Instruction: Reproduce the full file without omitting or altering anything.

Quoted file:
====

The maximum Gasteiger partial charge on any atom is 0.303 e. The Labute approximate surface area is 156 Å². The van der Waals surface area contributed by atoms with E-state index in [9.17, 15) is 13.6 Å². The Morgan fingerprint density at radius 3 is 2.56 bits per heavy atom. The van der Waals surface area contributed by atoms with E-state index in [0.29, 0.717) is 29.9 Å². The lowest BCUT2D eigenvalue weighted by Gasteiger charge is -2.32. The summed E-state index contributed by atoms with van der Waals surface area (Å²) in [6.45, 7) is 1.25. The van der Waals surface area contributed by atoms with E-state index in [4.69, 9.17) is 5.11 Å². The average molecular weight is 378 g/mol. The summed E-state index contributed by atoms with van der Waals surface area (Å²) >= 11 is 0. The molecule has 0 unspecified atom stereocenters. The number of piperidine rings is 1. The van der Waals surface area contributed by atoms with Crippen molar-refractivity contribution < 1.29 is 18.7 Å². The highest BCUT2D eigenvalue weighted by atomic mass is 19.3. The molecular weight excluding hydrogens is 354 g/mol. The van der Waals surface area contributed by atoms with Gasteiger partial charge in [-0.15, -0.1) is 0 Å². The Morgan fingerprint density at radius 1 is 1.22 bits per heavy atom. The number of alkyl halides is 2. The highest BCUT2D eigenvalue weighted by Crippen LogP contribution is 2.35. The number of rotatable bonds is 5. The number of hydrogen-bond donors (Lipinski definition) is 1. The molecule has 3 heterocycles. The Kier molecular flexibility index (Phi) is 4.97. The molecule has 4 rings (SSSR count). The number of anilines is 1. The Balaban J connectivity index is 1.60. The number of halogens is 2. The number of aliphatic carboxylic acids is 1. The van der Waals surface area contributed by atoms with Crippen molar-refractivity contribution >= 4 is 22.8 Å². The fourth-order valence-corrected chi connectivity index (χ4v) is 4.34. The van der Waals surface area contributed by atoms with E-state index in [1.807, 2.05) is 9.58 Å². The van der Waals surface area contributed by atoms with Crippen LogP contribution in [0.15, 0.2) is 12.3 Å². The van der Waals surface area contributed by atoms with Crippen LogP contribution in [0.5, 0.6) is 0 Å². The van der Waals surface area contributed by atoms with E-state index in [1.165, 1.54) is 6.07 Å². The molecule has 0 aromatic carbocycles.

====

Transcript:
The maximum Gasteiger partial charge on any atom is 0.303 e. The Labute approximate surface area is 156 Å². The van der Waals surface area contributed by atoms with E-state index in [9.17, 15) is 13.6 Å². The Morgan fingerprint density at radius 3 is 2.56 bits per heavy atom. The van der Waals surface area contributed by atoms with E-state index in [0.29, 0.717) is 29.9 Å². The lowest BCUT2D eigenvalue weighted by Gasteiger charge is -2.32. The summed E-state index contributed by atoms with van der Waals surface area (Å²) in [6.45, 7) is 1.25. The van der Waals surface area contributed by atoms with E-state index in [4.69, 9.17) is 5.11 Å². The average molecular weight is 378 g/mol. The summed E-state index contributed by atoms with van der Waals surface area (Å²) >= 11 is 0. The molecule has 0 unspecified atom stereocenters. The number of piperidine rings is 1. The van der Waals surface area contributed by atoms with Crippen molar-refractivity contribution < 1.29 is 18.7 Å². The highest BCUT2D eigenvalue weighted by atomic mass is 19.3. The molecular weight excluding hydrogens is 354 g/mol. The van der Waals surface area contributed by atoms with Gasteiger partial charge in [-0.15, -0.1) is 0 Å². The Morgan fingerprint density at radius 1 is 1.22 bits per heavy atom. The number of alkyl halides is 2. The highest BCUT2D eigenvalue weighted by Crippen LogP contribution is 2.35. The number of rotatable bonds is 5. The number of hydrogen-bond donors (Lipinski definition) is 1. The molecule has 3 heterocycles. The Kier molecular flexibility index (Phi) is 4.97. The molecule has 4 rings (SSSR count). The number of anilines is 1. The Balaban J connectivity index is 1.60. The number of halogens is 2. The number of aliphatic carboxylic acids is 1. The van der Waals surface area contributed by atoms with Crippen molar-refractivity contribution >= 4 is 22.8 Å². The fourth-order valence-corrected chi connectivity index (χ4v) is 4.34. The van der Waals surface area contributed by atoms with E-state index in [1.807, 2.05) is 9.58 Å². The van der Waals surface area contributed by atoms with Crippen LogP contribution in [0.15, 0.2) is 12.3 Å². The van der Waals surface area contributed by atoms with Crippen LogP contribution in [0.5, 0.6) is 0 Å². The van der Waals surface area contributed by atoms with E-state index in [1.165, 1.54) is 6.07 Å². The molecule has 0 aromatic carbocycles.